Carrot cake is my absolute favorite.
There’s nothing like that delicious blend of heart-warming spices. Hints of cinnamon, nutmeg and clove cake layered between a sweet but tangy cream cheese frosting.
In my book, it can’t be beat.
If you’re anything like me, the only thing more fun than scarfing down a scrumptious slice is baking a carrot cake at home.
I’m a stickler for fresh ingredients and for this dessert, my carrots have to be the freshest I can find. After all, the texture and richness they add is what makes this such a fantastic cake.
But as with all things baking, sometimes things don’t always go as planned. I’ve overcooked them and undercooked them, made them too sweet or not sweet enough. It took me quite a while to get my recipe just right.
The strangest thing that I can remember, though, is when I first noticed an odd green hue running right through the middle of my cake layer. Luckily, I wasn’t serving it so I could save myself the embarrassment of offering someone a piece of my leprechaun cake, but the experience definitely had me scratching my head.
I’m guessing that since you’re here reading this article, you’ve had this happen to you as well.
Well, the good news is that we’ve done the research and we’ve got the answer you’re looking for.
So, if you’re wondering why carrots turn green in carrot cake, you’ve come to the right place!
The reason carrots turn green in carrot cake is that carrots contain a vegetable pigment known as carotenoids which are orange or orange-yellow. These carotenoids have a sensitivity to changes in pH and when something is introduced to the carrot that affects its pH, it will change color.
When it comes to carrot cake, the culprit that causes this effect is baking soda. Baking soda is commonly used ingredient in carrot cake and when it interacts with carotenoids present in the carrots, a process known as chorophyllin, the carrots will change color, often turning green.
What Should You Do if Your Carrot Cake Turns Green
The first thing is not to panic, the cake is perfectly edible.
However, if you don’t want to serve it because of the way it looks, then you can experiment with a few things the next time you make one or if you’re starting over.
Double Check the Baking Soda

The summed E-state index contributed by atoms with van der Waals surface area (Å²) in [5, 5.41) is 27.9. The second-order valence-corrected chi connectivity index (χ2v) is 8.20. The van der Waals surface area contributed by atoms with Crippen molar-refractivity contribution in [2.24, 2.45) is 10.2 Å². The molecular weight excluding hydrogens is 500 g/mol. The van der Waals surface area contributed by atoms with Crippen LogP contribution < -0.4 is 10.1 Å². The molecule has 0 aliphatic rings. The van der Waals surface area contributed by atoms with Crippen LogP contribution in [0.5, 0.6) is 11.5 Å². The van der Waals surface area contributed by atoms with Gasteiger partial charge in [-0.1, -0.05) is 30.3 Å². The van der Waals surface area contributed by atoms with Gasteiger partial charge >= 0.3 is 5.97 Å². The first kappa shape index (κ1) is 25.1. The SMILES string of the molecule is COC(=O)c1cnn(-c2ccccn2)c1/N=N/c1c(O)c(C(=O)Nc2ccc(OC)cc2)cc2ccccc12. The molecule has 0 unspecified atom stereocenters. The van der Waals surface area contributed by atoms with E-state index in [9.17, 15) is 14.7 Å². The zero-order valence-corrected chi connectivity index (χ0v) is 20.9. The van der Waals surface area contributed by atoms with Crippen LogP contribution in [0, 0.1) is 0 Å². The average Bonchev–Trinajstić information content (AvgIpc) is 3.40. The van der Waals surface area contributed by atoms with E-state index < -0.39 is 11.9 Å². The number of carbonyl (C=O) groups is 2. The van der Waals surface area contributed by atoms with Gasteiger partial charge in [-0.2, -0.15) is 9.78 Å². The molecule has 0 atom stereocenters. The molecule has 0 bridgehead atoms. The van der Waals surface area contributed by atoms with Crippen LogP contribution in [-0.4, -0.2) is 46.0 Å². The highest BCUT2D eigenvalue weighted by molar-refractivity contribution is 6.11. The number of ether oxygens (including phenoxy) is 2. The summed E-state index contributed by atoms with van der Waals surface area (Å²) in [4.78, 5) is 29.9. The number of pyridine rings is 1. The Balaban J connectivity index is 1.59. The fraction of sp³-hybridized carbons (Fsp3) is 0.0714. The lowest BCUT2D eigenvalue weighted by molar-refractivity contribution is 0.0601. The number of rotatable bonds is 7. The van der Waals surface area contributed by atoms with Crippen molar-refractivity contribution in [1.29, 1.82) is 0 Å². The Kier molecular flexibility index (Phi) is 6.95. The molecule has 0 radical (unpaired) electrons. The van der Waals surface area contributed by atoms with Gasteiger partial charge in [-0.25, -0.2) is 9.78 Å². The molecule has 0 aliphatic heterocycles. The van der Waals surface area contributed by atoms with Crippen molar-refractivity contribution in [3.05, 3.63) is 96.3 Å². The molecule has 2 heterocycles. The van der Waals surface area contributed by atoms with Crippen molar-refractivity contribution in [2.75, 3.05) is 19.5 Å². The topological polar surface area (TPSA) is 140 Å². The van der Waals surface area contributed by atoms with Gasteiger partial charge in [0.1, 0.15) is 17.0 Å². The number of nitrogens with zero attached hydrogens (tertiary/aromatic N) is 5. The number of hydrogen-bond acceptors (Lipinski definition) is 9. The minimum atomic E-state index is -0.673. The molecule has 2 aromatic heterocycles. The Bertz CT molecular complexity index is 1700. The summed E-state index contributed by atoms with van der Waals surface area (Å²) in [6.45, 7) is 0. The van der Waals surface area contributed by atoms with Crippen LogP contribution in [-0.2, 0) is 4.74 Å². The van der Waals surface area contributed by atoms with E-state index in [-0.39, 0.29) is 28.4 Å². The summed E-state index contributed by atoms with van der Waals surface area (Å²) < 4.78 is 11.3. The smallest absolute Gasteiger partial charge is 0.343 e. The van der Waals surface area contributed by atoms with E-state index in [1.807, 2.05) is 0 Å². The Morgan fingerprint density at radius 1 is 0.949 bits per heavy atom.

Make sure that you’re using the correct amount of baking soda that the recipe calls for.
Too little baking soda shouldn’t cause a problem with discoloration but might be a problem for the cake itself so pay close attention to the amount you’re using.
Make sure that the baking soda is distributed evenly throughout the cake batter. Most of the time, uneven disbursement will cause your green carrot cake woes.
Blanche Your Carrots First
Blanching your carrots prior to adding them to the batter is another option.
Bring a pot of water to a boil then place your carrots in a colander, the finest mesh you have.
From there, dip the carrots in quickly (about 10 seconds), then remove them and transfer them to a waiting bowl of ice water. Doing this quickly will blanche them (without cooking them) and make them less sensitive to any chemical reactions they might have to the baking soda.
Reduce or Eliminate Oxidation
If you’re certain that baking soda isn’t the cause, another possibility your carrot cake is green could be an oxidative reaction to the pan you used.
It’s not unheard of for aluminum or stainless steel to cause oxidation of vegetables, including carrots. If you suspect this might be the problem, simply remove the cake from the pan and to a cooling rack within about ten minutes after it’s finished baking.
While this might not eliminate the greening of your carrots completely, it can minimize it.
Shred Your Own Carrots
While it’s way easier to simply buy pre-shredded carrots, it’s not unusual for them to oxidize in the packaging.
The reason for this is that once the carrot skin has been peeled away, the oxidative process begins. Although it’s slow with advancements in food packaging and processing these days, it’s still a possibility so whenever possible, shred them yourself.
After all, the fresher the better!
|Double Check Baking Soda
|Use the correct amount of baking soda called for in the recipe and ensure it is distributed evenly throughout the batter.
|Prior to adding them to the batter, bring a pot of water to a boil, place carrots in a colander, dip them in quickly (about 10 seconds), then transfer to a bowl of ice water.
|Reduce or Eliminate Oxidation
|Try baking the cake in a different pan, remove from pan and transfer to a cooling rack within 10 minutes of baking.
|Shred Your Own Carrots
|Avoid using pre-shredded carrots as they may have oxidized in packaging.
Hi, I’m Jenny. I have many interests and, some would say, eclectic passions. A few words that best describe me? Hmm, well… Amateur surfer, professional traveler, food lover and writer extraordinaire. Oh, and lover of all furry, four-legged creatures!